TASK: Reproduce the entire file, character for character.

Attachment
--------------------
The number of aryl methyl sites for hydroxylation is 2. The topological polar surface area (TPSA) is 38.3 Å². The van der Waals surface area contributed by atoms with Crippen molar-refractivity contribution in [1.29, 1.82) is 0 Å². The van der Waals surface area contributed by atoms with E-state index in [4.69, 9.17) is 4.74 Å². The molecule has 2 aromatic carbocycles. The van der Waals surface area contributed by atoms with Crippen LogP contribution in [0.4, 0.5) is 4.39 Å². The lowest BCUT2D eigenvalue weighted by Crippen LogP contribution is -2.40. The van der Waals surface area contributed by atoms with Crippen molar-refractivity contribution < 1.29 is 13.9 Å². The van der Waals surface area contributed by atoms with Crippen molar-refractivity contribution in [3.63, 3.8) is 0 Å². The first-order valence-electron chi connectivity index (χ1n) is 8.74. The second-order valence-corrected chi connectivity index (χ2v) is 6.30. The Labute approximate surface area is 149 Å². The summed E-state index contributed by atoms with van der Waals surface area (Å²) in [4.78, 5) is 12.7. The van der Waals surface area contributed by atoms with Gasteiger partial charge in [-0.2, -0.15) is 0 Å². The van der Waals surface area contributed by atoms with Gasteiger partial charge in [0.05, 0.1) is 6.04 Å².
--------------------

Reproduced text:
The number of aryl methyl sites for hydroxylation is 2. The topological polar surface area (TPSA) is 38.3 Å². The van der Waals surface area contributed by atoms with Crippen molar-refractivity contribution in [1.29, 1.82) is 0 Å². The van der Waals surface area contributed by atoms with E-state index in [4.69, 9.17) is 4.74 Å². The molecule has 2 aromatic carbocycles. The van der Waals surface area contributed by atoms with Crippen LogP contribution in [0.4, 0.5) is 4.39 Å². The lowest BCUT2D eigenvalue weighted by Crippen LogP contribution is -2.40. The van der Waals surface area contributed by atoms with Crippen molar-refractivity contribution < 1.29 is 13.9 Å². The van der Waals surface area contributed by atoms with Crippen molar-refractivity contribution in [3.63, 3.8) is 0 Å². The first-order valence-electron chi connectivity index (χ1n) is 8.74. The second-order valence-corrected chi connectivity index (χ2v) is 6.30. The Labute approximate surface area is 149 Å². The summed E-state index contributed by atoms with van der Waals surface area (Å²) in [4.78, 5) is 12.7. The van der Waals surface area contributed by atoms with Gasteiger partial charge in [-0.2, -0.15) is 0 Å². The van der Waals surface area contributed by atoms with Gasteiger partial charge in [0.05, 0.1) is 6.04 Å².